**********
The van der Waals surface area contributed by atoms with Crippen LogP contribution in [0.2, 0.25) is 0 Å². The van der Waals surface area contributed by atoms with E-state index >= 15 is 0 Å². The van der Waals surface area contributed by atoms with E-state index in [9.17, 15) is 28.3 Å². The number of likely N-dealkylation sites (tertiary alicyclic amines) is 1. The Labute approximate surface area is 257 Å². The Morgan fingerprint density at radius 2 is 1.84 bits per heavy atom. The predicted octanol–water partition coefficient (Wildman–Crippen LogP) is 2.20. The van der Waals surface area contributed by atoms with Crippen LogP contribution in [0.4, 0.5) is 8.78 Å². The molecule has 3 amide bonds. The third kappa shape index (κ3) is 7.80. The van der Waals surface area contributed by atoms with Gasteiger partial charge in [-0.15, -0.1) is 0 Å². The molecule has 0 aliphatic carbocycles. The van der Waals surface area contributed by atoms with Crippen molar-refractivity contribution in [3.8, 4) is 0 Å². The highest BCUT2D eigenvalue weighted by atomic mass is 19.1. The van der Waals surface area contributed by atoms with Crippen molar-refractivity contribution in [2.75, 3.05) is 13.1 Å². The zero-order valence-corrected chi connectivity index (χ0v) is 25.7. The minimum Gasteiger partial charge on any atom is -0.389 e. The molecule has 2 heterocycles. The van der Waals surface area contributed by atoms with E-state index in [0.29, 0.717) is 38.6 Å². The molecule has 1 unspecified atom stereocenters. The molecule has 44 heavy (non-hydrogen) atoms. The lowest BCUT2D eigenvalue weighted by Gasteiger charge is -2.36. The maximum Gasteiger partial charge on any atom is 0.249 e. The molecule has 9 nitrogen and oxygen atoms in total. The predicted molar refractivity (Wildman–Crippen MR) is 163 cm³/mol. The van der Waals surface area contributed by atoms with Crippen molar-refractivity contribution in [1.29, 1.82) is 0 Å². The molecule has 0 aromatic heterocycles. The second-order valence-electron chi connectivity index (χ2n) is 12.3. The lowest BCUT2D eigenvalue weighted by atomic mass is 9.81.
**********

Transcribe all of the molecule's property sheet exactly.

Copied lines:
The van der Waals surface area contributed by atoms with Crippen LogP contribution in [0.2, 0.25) is 0 Å². The van der Waals surface area contributed by atoms with E-state index >= 15 is 0 Å². The van der Waals surface area contributed by atoms with E-state index in [9.17, 15) is 28.3 Å². The number of likely N-dealkylation sites (tertiary alicyclic amines) is 1. The Labute approximate surface area is 257 Å². The Morgan fingerprint density at radius 2 is 1.84 bits per heavy atom. The predicted octanol–water partition coefficient (Wildman–Crippen LogP) is 2.20. The van der Waals surface area contributed by atoms with Crippen LogP contribution in [0.4, 0.5) is 8.78 Å². The molecule has 3 amide bonds. The third kappa shape index (κ3) is 7.80. The van der Waals surface area contributed by atoms with Gasteiger partial charge in [-0.15, -0.1) is 0 Å². The molecule has 0 aliphatic carbocycles. The van der Waals surface area contributed by atoms with Crippen molar-refractivity contribution in [3.8, 4) is 0 Å². The highest BCUT2D eigenvalue weighted by atomic mass is 19.1. The van der Waals surface area contributed by atoms with Crippen molar-refractivity contribution in [2.75, 3.05) is 13.1 Å². The zero-order valence-corrected chi connectivity index (χ0v) is 25.7. The minimum Gasteiger partial charge on any atom is -0.389 e. The molecule has 2 heterocycles. The van der Waals surface area contributed by atoms with E-state index in [0.29, 0.717) is 38.6 Å². The molecule has 1 unspecified atom stereocenters. The molecule has 44 heavy (non-hydrogen) atoms. The lowest BCUT2D eigenvalue weighted by Gasteiger charge is -2.36. The maximum Gasteiger partial charge on any atom is 0.249 e. The molecule has 9 nitrogen and oxygen atoms in total. The predicted molar refractivity (Wildman–Crippen MR) is 163 cm³/mol. The van der Waals surface area contributed by atoms with Crippen molar-refractivity contribution in [1.29, 1.82) is 0 Å². The molecule has 0 aromatic heterocycles. The second-order valence-electron chi connectivity index (χ2n) is 12.3. The lowest BCUT2D eigenvalue weighted by atomic mass is 9.81.